Population Ecology - Size and Stage structure
Basics of size and stage structured populations
Life cycle graphs
Projection Matrix approach
Sensitivity analysis
Time varying models
Density dependent models
Papers to Read:
Crowder, L. B., D. T. Crouse, S. S. Heppell and T. H. Martin. 1994.
Predicting the Impact of Turtle Excluder Devices on Loggerhead Sea
Turtle Populations Ecological Applications 4:437-445.
Olmsted, I. and Elena R. Alvarez-Buylla. 1995. Sustainable Harvesting
of Tropical Trees: Demography and Matrix Models of Two Palm Species in
Mexico. Ecological Applications 5:484-500.
When does size/stage matter?
Characterizing population dynamics can be done from an
individual-perspective (i-state) in which we track individuals with
different characteristics (age, stage, size, etc.) or can be done at
population-perspective (p state) in which we characterize a population
as having a density function (size or age distribution for example).
Basic population models we've seen characterize a population by a
single p-state variable (population abundance). Demography classically
used age as an i-stae variable, and characterized the population with
the p-state variable of the age distribution. For many populations,
this characterization is inadequate - when knwing the age of an
individual doesn't provide a good basis for predicting its survival or
reproduction. In this case, knowing the population distribution of age
doesn't allow projection of population dynamics. Typical alternative
i-state variables are size, stage (e.g. developmental stage such as
instar), physiological state (e.g. lipid content), or location, or some
combination of these.
Whe is age inadequate? This depends upon how much relevant information
age provides about survival and reproduction of individuals. Caswell
gives 3 main cases for which age alone is not sufficient:
(i) Size-dependent vital rates and growth very plastic. Here
individuals of the same age can vary significantly in size, so age
tells us little about an idividual's size and reproduction. This is
most readily apparent in species with large ranges of adult body size
due to indeterminant growth. Examples include:
Species with a threshold size to reproduce (many perennial plants,
crabs, fish)
Arthropods developing through discrete stages (instars) that must reach
a certain stage before becoming reproductive.
Once reproduction begins, it may be allometrically related to body size
(herbaceous plants, trees, kelp, molluscs, fish, amphibians, turtles)
Can be complex interaction between age, size, etc on reproduction -
size dependence of sexual changes in fish (sequential hermaphroditism)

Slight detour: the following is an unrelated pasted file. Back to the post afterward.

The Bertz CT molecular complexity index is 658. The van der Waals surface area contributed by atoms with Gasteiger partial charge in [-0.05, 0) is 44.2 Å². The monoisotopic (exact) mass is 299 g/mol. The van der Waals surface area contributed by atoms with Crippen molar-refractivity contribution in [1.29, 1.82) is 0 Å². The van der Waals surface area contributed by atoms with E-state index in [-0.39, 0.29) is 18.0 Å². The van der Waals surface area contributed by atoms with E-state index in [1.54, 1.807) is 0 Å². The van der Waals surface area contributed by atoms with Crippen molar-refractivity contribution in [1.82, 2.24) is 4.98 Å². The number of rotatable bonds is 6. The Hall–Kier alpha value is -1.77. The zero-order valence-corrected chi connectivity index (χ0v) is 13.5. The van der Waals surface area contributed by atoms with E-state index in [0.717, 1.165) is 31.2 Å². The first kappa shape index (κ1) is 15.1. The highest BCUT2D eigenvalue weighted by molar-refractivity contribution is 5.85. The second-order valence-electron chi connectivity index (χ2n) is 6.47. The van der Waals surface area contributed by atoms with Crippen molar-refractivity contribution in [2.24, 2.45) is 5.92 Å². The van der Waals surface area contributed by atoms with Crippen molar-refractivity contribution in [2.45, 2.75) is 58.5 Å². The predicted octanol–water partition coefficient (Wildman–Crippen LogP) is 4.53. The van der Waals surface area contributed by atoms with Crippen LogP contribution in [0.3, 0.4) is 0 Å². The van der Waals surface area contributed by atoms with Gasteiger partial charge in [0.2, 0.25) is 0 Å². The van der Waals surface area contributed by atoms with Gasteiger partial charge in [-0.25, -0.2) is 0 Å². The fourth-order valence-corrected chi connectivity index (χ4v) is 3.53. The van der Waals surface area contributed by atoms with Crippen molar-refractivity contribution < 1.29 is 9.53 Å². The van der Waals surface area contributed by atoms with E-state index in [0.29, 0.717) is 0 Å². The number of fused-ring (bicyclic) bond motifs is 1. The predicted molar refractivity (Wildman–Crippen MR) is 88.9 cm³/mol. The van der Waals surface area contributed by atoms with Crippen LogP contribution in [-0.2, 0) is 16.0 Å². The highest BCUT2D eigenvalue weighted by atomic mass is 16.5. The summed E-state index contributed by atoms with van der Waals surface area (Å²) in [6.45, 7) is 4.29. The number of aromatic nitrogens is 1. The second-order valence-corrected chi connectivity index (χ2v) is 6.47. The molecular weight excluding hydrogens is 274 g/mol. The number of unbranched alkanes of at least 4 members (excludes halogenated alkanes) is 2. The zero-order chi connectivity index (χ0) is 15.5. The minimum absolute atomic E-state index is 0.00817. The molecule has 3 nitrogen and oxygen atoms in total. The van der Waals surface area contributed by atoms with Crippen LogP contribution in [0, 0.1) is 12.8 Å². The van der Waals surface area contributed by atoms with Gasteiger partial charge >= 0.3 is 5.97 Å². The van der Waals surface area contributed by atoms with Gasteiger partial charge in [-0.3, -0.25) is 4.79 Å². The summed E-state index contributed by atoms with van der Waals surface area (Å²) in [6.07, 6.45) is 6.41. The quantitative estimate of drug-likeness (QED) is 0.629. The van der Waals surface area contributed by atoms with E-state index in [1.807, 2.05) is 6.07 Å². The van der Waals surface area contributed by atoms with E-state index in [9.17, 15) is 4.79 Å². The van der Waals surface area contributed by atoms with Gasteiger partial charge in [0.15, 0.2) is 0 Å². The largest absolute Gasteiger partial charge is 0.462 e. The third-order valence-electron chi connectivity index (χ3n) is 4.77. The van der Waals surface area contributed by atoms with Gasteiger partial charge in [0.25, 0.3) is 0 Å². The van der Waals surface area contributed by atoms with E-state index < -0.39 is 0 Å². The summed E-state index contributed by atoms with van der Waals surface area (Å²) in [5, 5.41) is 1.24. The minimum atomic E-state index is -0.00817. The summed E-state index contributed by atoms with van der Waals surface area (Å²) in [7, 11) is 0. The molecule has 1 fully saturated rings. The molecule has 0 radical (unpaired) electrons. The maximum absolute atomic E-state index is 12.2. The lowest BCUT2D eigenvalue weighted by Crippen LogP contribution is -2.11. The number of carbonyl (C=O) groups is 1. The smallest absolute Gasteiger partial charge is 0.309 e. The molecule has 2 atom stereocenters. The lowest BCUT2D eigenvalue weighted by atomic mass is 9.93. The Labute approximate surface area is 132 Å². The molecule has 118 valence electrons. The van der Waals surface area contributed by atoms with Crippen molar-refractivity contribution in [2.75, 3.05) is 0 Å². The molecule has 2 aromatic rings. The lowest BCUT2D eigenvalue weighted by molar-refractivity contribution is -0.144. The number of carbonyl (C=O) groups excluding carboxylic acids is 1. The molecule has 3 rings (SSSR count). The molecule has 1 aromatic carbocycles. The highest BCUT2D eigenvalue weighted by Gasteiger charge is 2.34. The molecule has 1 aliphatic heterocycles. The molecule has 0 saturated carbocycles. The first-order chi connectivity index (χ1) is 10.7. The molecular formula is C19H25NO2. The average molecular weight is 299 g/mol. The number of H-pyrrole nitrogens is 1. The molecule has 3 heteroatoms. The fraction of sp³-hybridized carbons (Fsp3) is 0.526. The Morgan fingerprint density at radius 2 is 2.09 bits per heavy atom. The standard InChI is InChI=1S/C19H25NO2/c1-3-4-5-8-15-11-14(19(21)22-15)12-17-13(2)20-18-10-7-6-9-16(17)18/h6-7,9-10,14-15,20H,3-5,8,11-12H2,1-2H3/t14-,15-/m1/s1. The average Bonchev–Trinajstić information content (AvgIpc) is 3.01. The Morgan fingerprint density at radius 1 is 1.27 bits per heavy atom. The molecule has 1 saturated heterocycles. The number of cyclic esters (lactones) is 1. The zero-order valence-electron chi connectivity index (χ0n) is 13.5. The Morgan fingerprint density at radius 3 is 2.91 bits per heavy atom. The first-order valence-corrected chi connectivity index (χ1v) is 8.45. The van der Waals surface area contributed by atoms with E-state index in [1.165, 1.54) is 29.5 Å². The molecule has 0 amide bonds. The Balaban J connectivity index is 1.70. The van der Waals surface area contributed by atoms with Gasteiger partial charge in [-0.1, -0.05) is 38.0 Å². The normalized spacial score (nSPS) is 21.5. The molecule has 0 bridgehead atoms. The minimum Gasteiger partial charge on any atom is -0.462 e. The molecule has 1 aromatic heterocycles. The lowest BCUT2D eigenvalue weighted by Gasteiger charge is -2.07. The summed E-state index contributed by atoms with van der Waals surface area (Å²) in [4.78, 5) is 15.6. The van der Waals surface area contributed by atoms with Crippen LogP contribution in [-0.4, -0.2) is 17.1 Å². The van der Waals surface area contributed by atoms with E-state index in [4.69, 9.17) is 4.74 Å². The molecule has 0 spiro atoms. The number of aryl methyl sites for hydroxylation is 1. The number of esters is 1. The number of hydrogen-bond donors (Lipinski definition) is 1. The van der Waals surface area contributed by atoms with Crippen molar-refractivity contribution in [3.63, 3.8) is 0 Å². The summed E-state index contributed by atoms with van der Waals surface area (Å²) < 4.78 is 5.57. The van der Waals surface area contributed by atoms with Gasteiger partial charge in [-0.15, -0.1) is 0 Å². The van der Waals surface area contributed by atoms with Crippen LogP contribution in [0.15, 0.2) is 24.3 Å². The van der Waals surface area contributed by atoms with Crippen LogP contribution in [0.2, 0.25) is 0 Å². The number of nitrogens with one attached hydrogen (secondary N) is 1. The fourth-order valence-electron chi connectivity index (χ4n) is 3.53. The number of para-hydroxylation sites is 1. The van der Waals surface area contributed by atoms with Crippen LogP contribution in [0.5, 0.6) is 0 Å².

Size dependent mortality - modular organisms such as coral in which
mortality decreases significantly with size (corals, herbaceous
plants).
Note that size-based vital rates are not sufficient by themselves to
rule out the use of age to characterize population demographics. If
size is very well estimated by age, then use of age-structure would be
adequate. It is growth plasticity which leads to individual vbariation
in size as a function of age that limits the use of age alone.
(ii) Multiple modes of reproduction: many organisms have both sexual
and vegetation reproduction, and if similar-aged offspring derived from
each of these differ greatly in their survival and fertility, then age
is an inadequate descriptor of demography.
(iii) Population subdivision and multistate demography: Here if a
population is subdivided and the vital rates in the different
subpopulations are stongly linked to local environmental factors, then
an appropriate state variable would include age and the local
environmental conditions. - multistate demography means that i-states
are multidimensional.
Life Cycle graphs:
This is a graphical representation of the life stages and flow of
individuals between them. Procedure is to:
(a) Define a projection interval (this affects the structure of the
graph)
(b) Define a node and number them for each life stage
(c) Put a directed line or arc from one node say n1to another say n2 if
there is some flow of individuals from n1 to n2 during a projection
interval - that is if an individual in state I at time t can contribute
individauls (by change in state itself or by reprocduction) to state j,
draw a directed arc from I to j.
(d) Assign each arc with a coefficient a i,j giving the per individual
contribution og individuals from state I to state j in a time period.
These coefficients can therefore be transition probabilities (e.g. the
probability that an individual in state I grows into state j in one
time period) or they can be re[productive outputs from state I
individuals creating state j individuals.
The projection matrix is then made up of these coefficients, and just